Gary K. Waite. Eradicating the Devil's Minions: Anabaptists and Witches in Reformation Europe, 1525-1600. Toronto: University of Toronto Press, 2007. xvi + 319 pp. Illustrations. $65.00 (cloth), ISBN 978-0-8020-9155-0.
Reviewed by Ellen Yutzy Glebe (Department of History, University of California-Berkeley)
Published on H-German (February, 2009)
Commissioned by Susan R. Boettcher
Burning Questions and Partial Answers
Multiple strands of relatively recent advances in late medieval and early modern European historiography converge in this volume, Gary K. Waite's most recent monograph. In addition to the themes the reader expects from the title, Waite's book also addresses the extent to which Waldensians were associated with diabolical conspiracies in the late Middle Ages and the transposition of host desecration accusations from the Jews in the medieval period to Anabaptists and witches in later eras. These issues are examined within a broad geographical scope which includes the Netherlands, Tirol, and the German Empire. In the process, through a novel comparative approach, Waite raises a number of important issues that make the book an intriguing, if sometimes problematic, read. In the introduction, Waite states his intention to compare "polemical characterizations and judicial treatment of two heretical groups that so terrified magistrates, princes, and populace that they relaxed the normal judicial rules and arrested, tortured, and executed them in large numbers" (p. 4). In his view, although there had been medieval witchcraft trials, the persecution and execution of Anabaptists paved the way for the later, more extensive and brutal campaigns against witchcraft. Waite cites a variety of cases in which witch trials immediately followed the extinguishing of the Anabaptist movement; in short, as long as the "real" threat of Anabaptism persisted, little danger of a judicial campaign against the "invented" one of witchcraft was present.
The book is arranged around a basically geographical framework: two opening chapters provide an overview of sorcery and the miraculous in the medieval and early modern world, and the following four chapters proceed to examine Anabaptism and witchcraft in the northern Netherlands, the southern Netherlands, southern Germany, and the Austrian Tirol. A brief conclusion draws the threads from the individual geographical chapters together while attempting to make Waite's conclusions relevant to modern society.
The first chapter deals with Anabaptists, magic, and witches in the sixteenth century, and it establishes the medieval context for heresy and witchcraft. Anabaptists shared a variety of characteristics with Waldensians, whom medieval inquisitors often accused of devil worship. Important in this chapter is the role of burnings as "an expiatory element of communal purification" (p. 19) as well as the repercussions of Protestantism for what Robert W. Scribner termed the "economy of the sacred" (p. 22). Integral to popular religion prior to the Reformation was a system of sacraments and sacramentals that lent people a sense of control over everyday existence. Lutheranism's revision of this system, and the more radical one advocated by Zwingli and the Anabaptists, made the issue of sacrality central in the sixteenth century. This transformation is particularly clearly illustrated by the cases of miracles following host desecration and disrespect involving Anabaptists presented in chapter 2, which also outlines the types of propaganda against the Anabaptists propagated by the three major confessional groups.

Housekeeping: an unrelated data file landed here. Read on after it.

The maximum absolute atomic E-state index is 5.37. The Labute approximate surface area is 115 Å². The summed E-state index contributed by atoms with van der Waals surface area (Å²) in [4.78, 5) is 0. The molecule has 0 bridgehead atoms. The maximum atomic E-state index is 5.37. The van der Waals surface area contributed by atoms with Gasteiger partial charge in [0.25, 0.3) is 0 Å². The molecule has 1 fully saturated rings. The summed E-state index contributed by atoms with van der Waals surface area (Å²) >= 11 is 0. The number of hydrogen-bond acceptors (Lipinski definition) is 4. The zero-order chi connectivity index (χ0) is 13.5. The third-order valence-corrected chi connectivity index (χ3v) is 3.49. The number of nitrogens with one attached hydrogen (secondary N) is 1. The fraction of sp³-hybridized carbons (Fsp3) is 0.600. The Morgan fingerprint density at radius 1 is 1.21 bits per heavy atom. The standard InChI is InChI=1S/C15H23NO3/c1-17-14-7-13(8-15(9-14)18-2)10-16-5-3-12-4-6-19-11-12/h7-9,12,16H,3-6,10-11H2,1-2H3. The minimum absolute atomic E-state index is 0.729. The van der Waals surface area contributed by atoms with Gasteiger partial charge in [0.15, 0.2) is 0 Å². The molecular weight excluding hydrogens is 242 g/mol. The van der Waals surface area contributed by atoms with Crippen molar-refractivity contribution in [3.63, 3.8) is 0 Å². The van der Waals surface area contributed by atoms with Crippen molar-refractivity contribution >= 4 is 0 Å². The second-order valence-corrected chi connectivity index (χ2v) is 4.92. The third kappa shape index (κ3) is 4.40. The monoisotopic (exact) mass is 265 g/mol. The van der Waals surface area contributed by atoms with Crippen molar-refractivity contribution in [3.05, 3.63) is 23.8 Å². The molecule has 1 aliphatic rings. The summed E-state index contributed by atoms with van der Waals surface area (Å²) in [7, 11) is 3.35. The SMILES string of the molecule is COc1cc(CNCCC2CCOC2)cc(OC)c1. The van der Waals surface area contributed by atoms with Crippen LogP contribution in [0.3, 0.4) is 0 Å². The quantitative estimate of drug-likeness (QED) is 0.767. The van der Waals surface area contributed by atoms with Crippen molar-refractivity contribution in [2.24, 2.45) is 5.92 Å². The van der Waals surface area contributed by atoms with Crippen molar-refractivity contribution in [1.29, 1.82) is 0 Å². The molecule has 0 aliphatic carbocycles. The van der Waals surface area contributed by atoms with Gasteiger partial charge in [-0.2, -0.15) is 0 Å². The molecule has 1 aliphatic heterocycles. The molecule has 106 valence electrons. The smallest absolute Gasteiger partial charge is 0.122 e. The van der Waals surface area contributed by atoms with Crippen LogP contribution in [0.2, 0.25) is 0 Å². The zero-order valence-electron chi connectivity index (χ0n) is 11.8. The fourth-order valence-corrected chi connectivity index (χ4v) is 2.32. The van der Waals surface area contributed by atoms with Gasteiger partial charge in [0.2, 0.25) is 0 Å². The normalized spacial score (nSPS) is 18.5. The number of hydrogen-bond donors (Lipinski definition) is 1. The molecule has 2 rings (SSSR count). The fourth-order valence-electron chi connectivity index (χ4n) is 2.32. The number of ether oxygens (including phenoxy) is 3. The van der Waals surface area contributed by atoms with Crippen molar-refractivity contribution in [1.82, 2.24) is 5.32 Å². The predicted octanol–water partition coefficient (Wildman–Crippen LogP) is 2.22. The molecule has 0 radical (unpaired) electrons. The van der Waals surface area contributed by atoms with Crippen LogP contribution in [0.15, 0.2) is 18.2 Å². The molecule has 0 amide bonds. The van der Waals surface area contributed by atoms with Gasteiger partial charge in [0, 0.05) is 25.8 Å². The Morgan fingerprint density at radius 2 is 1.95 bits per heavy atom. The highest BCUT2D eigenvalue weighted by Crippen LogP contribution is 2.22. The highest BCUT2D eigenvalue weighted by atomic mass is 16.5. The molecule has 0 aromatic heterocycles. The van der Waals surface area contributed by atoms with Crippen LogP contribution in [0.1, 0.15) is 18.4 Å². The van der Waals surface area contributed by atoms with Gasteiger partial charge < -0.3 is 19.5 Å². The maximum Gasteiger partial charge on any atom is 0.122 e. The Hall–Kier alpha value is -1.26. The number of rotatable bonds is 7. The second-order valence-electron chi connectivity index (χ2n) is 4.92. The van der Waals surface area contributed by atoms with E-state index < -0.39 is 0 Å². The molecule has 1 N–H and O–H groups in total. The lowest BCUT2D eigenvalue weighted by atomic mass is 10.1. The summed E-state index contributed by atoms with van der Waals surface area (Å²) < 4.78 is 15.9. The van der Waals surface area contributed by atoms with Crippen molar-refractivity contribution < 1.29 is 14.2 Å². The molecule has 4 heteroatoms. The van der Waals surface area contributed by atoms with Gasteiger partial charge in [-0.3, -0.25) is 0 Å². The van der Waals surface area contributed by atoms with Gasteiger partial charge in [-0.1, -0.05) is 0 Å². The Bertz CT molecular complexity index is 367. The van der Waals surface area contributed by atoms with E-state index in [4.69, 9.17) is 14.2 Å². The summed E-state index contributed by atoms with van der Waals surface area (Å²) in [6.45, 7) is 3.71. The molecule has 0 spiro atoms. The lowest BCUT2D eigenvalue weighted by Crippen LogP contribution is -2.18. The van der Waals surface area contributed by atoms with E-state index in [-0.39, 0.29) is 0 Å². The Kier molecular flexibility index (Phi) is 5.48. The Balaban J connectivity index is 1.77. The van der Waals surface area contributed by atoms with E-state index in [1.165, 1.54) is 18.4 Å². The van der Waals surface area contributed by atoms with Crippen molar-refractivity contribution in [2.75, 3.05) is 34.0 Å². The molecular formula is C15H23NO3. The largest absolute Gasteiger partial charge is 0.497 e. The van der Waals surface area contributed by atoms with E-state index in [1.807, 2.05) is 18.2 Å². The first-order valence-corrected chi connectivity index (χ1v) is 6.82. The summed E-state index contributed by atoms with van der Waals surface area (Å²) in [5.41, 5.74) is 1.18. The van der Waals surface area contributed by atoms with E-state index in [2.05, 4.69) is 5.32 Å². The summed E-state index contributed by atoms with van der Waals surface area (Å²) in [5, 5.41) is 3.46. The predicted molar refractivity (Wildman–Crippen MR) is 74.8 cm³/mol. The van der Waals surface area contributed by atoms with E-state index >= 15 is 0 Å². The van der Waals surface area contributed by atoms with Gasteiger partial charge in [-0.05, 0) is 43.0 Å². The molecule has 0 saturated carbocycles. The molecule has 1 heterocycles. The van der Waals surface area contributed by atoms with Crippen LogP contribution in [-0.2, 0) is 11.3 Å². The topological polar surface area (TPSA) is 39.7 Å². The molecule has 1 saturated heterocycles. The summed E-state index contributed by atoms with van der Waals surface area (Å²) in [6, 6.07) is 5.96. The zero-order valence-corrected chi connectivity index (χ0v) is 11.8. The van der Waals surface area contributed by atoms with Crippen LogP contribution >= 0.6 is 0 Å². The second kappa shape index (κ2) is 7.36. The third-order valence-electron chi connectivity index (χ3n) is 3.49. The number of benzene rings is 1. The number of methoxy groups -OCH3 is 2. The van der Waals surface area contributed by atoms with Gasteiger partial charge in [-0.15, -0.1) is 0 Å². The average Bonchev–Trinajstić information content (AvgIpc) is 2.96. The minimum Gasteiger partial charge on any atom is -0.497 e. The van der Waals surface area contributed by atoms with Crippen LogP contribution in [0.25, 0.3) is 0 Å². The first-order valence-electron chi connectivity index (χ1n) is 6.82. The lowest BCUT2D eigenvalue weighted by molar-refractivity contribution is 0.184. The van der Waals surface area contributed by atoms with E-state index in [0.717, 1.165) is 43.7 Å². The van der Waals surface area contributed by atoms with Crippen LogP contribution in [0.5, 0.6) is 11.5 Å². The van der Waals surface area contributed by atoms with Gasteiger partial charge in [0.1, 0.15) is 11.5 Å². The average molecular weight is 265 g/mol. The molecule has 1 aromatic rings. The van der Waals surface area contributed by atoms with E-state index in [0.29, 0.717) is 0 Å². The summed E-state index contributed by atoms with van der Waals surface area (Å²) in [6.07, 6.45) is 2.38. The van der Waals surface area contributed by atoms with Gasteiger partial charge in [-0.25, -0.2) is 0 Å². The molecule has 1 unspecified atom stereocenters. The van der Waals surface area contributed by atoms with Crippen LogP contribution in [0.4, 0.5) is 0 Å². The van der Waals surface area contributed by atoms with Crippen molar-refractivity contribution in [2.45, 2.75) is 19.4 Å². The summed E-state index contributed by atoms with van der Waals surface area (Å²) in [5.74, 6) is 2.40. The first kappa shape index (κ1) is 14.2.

The first of the geographical chapters concerns the northern Netherlands. It relates a variety of individual cases concerning diabolical accusations made by or about Anabaptists and analyzes data from several regions or cities within this area for "broad patterns that hint at subconscious collective attitudes or social trends" (p. 74). Although the specifics vary from one place to another, a general pattern can be found of witch trials occurring only after the demise of (or between phases of) persecution of Anabaptism. The relatively tolerant atmosphere in the Netherlands in the later sixteenth century, which included the rejection of demonizing anti-Anabaptist propaganda, also meant the dissipation of fears of witchcraft (p. 96). The chapter on the southern Netherlands establishes a similar pattern: "it was extremely rare for both Anabaptists and witches to be executed in the same year" (p. 126). Waite concludes that civic authorities believed "both heresy and sorcery were polluting the community and had to be excised as a means of diverting God's wrath" (p. 126). Here, too, where the authorities decided that Anabaptism posed no serious inherent risk to society, there was little danger of a campaign against witchcraft (p. 129).
A chapter on the situation in southern Germany focuses on how the Anabaptists' alleged claim of universal salvation to include the devil himself raised fears, and how reports of secret nocturnal meetings of Anabaptists may have provided the basis for later stories of the witches' sabbat. The clergy answered anticlerical criticism by attempting to tarnish the reputation of seemingly pious Anabaptists with stories of sexual excess and diabolical activity. As in the Netherlands, witch panics in the Holy Roman Empire tended to occur in areas where Anabaptists were no longer present (p. 157). The case of Hesse illustrates the ability of a relatively tolerant ruler to limit trials for both Anabaptism and witchcraft; after Landgrave Philip's death in 1567, his sons used increasing persecution on both fronts to define contested confessional bounds (pp. 161-164). (A minor correction: the reference to a letter from a Hessian pastor on behalf of Anabaptists in "Eisfelde" should have mentioned that the region in question--at least according to the edition of the source cited--was in fact Eichsfeld [p. 158].) In contrast to the general suggestion in the Netherlands that officials turned to witches only when "real" heretics had been defeated, this chapter concludes that, in the Holy Roman Empire, witch hunts distracted from the campaign against Anabaptism (p. 165).
The final chapter examines the situation in the Austrian Tirol and focuses on the melding of anti-Anabaptist propaganda from elites with witchcraft in the popular imagination. Because Tirol remained staunchly Catholic under Habsburg rule, a greater need was perceived there to defend orthodox miracles like transubstantiation from heretical challenges. The medieval schema of host desecration provided fodder both for the persecution of Anabaptists and of witches. An important distinction is to be made, however, between the trials of Anabaptists and witches, in that witches were more likely to cave under judicial pressure to confess diabolical intent or association. Waite attributes this to the "strong self-image" of Anabaptists as "God's chosen people," which meant they could draw on the "psychological resources to resist pressure" (pp. 194-195).